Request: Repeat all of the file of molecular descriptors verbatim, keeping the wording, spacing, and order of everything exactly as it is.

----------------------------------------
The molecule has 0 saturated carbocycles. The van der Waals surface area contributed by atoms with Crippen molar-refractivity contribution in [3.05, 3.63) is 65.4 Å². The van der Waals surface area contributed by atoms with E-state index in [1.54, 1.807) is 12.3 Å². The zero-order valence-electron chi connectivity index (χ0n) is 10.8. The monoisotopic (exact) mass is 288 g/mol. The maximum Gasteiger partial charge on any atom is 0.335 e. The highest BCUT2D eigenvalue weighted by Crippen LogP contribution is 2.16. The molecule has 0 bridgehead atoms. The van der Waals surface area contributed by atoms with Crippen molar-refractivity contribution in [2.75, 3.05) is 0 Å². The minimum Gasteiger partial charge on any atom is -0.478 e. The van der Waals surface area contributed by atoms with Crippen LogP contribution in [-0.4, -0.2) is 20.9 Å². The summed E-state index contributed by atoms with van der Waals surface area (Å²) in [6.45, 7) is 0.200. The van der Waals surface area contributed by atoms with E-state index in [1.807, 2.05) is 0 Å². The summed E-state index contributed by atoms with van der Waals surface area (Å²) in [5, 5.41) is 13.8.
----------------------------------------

The molecule has 0 saturated carbocycles. The van der Waals surface area contributed by atoms with Crippen molar-refractivity contribution in [3.05, 3.63) is 65.4 Å². The van der Waals surface area contributed by atoms with E-state index in [1.54, 1.807) is 12.3 Å². The zero-order valence-electron chi connectivity index (χ0n) is 10.8. The monoisotopic (exact) mass is 288 g/mol. The maximum Gasteiger partial charge on any atom is 0.335 e. The highest BCUT2D eigenvalue weighted by Crippen LogP contribution is 2.16. The molecule has 0 bridgehead atoms. The van der Waals surface area contributed by atoms with Crippen molar-refractivity contribution in [2.75, 3.05) is 0 Å². The minimum Gasteiger partial charge on any atom is -0.478 e. The van der Waals surface area contributed by atoms with Crippen LogP contribution in [-0.4, -0.2) is 20.9 Å². The summed E-state index contributed by atoms with van der Waals surface area (Å²) in [6.45, 7) is 0.200. The van der Waals surface area contributed by atoms with E-state index in [1.807, 2.05) is 0 Å². The summed E-state index contributed by atoms with van der Waals surface area (Å²) in [5, 5.41) is 13.8.